All is Well in the Village: A wellbeing workshop series for the Paekākāriki community
Mā te rongo, ka mōhio, From listening comes knowledge,
Mā te mōhio, ka mārama, From knowledge comes understanding,
Mā te mārama, ka mātau, From understanding comes wisdom,
Mā te mātau, ka ora. From wisdom comes wellbeing.
A well village is one in which individuals and whānau live and thrive
Appreciative of all the generous people and wonderful activities and initiatives in this village, workshop facilitator, Barry Taylor and Paekākāriki resident, thought about what he could offer to the life and wellbeing of Paekākāriki. The result is him offering these free wellbeing workshops for those who live in Paekākāriki. It is an opportunity for those in the village to understand more about what is required for us as individuals and whānau to live well and thrive. The workshops draw on the knowledge and insights gained from 35 years of Barry's professional life working in the fields of promoting wellbeing and suicide prevention at the local, national and international levels.
Living and thriving – A well being, being well 3 workshops series - Paekākāriki Tennis Club Hall
Participants are encouraged to attend all three workshops but can choose to attend individual workshops. There is a limit of 25 participants for the in-person workshops. Once the workshop is full and if there is sufficient interest then the workshops will be repeated in an online format.
Workshop 1: Our Wellbeing is Our Wealth: Putting wellbeing at the heart of our living - Thursday 15 June, 7.00pm to 9.00pm
Unpack the buzzword – Wellbeing. Differentiate the difference between a welfare approach (remedial), a wellness approach (skill enhancing) and a wellbeing approach (whole of person / whole of environment). Explore the six components of the Wheel Wellbeing and finally identify a series of wellbeing outcomes to apply to the development of a wellbeing plan
Workshop 2: Action For Wellbeing: Doing things well so we can be well - Thursday 22 June, 7.00pm to 9.00pm
Fill your kete with proven effective wellbeing outcomes on which to hang wellbeing activities
Workshop 3: It’s Bloody Tough at the Moment: A wellbeing guide to living and navigating these challenging economic times - Thursday 29 June, 7.00pm to 9.00pm
We are hardwired to cope. So what are the dynamics when stress becomes distress or feelings of coping become feelings of be overwhelmed. Make sure your coping capability is functioning well by understanding what are the key skills for coping.
Barry Taylor - Internationally respected and Award Winning Suicide Prevention & Mental Wellbeing Practitioner
Barry has worked in mental wellbeing promotion and suicide prevention/postvention for 35 years at the local, national and international levels. His extensive experience includes sitting on state and national government advisory committees; designing, implementing and evaluating suicide prevention programs; writing suicide prevention guidelines, training packages and community resources; providing technical advice to community based and national mental wellbeing and suicide prevention programs.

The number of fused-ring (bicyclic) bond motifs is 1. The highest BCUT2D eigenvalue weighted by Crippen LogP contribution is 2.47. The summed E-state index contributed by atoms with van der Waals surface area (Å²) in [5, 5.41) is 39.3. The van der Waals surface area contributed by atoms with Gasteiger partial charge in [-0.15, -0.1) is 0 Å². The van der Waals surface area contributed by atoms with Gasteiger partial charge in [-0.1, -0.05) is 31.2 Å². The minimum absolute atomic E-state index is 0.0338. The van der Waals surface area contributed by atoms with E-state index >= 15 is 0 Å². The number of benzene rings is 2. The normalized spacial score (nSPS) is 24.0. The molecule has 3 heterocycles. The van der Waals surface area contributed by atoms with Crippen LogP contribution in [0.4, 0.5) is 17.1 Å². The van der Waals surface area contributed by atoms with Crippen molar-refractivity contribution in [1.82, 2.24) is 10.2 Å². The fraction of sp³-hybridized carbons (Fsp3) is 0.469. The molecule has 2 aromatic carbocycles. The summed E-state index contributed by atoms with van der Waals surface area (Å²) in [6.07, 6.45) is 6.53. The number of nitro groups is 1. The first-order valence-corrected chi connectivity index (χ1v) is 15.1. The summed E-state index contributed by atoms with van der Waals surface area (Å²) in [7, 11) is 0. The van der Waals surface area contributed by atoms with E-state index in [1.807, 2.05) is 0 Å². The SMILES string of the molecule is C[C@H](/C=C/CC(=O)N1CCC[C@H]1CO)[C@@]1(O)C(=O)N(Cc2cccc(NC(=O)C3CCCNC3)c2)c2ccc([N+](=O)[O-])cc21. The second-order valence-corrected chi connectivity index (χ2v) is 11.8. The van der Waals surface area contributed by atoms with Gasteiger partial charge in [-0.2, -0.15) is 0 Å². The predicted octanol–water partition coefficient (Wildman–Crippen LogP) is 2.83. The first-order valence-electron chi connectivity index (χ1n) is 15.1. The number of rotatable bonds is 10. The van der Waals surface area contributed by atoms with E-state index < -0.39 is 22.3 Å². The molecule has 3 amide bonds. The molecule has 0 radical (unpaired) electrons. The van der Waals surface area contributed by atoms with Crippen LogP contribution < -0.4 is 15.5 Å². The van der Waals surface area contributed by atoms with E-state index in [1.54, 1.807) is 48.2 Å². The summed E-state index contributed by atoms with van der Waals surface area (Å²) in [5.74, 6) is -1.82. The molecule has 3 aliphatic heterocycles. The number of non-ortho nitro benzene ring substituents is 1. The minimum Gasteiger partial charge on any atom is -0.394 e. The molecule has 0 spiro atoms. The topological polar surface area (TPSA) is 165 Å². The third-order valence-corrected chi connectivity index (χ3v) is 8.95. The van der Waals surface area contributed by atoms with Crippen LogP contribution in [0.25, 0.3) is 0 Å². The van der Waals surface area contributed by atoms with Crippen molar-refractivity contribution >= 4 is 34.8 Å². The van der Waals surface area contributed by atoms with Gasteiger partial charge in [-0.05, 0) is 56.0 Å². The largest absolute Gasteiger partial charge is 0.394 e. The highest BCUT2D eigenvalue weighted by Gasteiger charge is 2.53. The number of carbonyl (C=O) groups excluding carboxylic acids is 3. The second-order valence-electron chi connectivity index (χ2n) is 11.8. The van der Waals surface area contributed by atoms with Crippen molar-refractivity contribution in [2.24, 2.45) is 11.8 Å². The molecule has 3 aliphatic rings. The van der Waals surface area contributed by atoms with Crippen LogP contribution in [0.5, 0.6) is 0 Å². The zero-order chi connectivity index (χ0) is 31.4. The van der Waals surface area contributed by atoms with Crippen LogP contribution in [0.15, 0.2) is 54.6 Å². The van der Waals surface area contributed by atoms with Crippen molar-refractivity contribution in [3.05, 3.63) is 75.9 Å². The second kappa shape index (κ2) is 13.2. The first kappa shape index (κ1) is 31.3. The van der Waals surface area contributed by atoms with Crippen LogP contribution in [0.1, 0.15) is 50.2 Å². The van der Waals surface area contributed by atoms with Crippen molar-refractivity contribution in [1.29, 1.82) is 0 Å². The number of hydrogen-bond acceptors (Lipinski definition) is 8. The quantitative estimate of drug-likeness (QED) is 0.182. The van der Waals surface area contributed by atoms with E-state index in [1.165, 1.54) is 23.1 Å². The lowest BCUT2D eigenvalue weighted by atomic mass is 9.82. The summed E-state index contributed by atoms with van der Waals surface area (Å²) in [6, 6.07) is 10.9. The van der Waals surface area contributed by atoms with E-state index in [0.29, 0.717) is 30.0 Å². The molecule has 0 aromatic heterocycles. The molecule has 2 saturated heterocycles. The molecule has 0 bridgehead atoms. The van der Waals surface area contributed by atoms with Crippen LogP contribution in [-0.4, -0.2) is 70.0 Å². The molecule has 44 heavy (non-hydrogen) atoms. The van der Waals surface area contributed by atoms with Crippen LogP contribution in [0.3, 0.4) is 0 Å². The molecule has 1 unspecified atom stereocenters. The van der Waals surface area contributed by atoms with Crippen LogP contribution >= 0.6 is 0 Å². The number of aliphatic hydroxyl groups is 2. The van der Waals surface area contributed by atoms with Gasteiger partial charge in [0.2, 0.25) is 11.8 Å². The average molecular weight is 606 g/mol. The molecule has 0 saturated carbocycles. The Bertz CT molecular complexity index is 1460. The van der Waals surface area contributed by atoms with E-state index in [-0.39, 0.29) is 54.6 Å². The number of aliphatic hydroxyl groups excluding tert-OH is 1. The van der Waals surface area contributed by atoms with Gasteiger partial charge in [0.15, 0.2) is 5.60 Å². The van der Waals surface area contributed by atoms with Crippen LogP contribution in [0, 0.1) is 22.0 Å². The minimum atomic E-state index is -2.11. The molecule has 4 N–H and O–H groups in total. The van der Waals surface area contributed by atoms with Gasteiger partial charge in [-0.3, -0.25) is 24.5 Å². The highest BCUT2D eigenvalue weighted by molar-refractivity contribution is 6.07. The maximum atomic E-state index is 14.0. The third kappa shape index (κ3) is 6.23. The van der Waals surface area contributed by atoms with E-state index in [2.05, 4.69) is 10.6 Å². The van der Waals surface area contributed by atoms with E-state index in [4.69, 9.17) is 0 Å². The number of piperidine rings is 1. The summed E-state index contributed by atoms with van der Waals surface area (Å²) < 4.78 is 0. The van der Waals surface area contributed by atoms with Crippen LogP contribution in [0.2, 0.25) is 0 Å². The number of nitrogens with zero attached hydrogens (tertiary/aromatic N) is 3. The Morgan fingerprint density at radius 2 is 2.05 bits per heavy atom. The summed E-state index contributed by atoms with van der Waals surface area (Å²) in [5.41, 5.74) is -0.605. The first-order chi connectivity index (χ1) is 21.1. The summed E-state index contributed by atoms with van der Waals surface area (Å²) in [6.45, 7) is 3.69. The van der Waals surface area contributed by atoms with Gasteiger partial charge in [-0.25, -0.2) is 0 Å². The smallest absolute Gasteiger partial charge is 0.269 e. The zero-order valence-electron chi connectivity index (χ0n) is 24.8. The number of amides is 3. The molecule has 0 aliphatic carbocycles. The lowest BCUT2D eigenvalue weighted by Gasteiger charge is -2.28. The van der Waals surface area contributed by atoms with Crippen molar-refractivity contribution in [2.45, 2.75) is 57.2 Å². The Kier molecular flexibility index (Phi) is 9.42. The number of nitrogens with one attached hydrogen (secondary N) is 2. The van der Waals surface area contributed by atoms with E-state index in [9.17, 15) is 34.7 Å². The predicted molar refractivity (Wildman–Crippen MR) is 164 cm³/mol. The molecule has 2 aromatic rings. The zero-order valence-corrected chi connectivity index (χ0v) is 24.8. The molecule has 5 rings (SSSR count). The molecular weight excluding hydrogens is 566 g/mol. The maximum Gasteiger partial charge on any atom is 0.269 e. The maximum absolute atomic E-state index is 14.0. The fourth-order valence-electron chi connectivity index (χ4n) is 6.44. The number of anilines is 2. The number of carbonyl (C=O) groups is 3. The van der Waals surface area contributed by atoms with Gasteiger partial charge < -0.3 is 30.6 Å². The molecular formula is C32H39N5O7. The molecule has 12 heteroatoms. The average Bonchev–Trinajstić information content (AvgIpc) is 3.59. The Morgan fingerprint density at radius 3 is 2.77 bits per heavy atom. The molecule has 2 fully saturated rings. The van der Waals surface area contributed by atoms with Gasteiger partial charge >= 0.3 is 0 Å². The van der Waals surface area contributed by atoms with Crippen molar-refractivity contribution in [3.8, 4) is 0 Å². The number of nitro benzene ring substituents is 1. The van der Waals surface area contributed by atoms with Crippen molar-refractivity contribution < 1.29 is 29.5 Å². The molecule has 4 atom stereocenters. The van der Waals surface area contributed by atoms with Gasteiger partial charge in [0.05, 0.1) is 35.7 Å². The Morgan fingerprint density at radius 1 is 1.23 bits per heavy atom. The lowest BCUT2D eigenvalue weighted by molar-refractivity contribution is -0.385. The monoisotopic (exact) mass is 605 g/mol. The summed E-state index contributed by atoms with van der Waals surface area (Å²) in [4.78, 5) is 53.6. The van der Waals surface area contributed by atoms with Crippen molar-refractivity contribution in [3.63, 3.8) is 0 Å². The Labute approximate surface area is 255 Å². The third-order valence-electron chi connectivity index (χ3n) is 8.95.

He has led multiple ‘firsts’ in mental wellbeing both in Aotearoa New Zealand and overseas. In recognition of his outstanding contribution to mental wellbeing and suicide prevention, he was awarded in 2016 the NSW Mental Health Commissioner's Community Champion Award. He currently sits on the Health and Disability Ethics Committee as well as the International Advisory Group of Movember.
Barry has lectured on wellbeing both nationally and internationally and been appointed to numerous government advisory committees on mental wellbeing and suicide prevention. He brings to this workshop extensive experience in advising communities and government on post-disaster recovery in terms of both mental wellbeing promotion / community resiliency and suicide prevention.
As a Health Sociologist and Public Health practitioner, Barry has a long-term interest in the social and cultural determinants of wellbeing, especially the role of gender and he brings a wealth of knowledge and passion for promoting wellbeing in men. He has examined the impact of discrimination, internalised stigma, social exclusion or inclusion on mental wellbeing along with the role of human rights as an enabler of wellbeing.
He embraces a holistic understanding of wellbeing and has an interest in the role spirituality and ecology contributes to a person's wellbeing. He uses a population health and systems change approach, drawing on transformational change theory and collective impact.
After a number of years overseas, Barry is living back in New Zealand and is passionate about building the knowledge base, competence and capability within our country to promote well individuals, whānau, workplaces and communities and for the incorporation of wellbeing principles in public policy and social outcomes in agencies such as local government.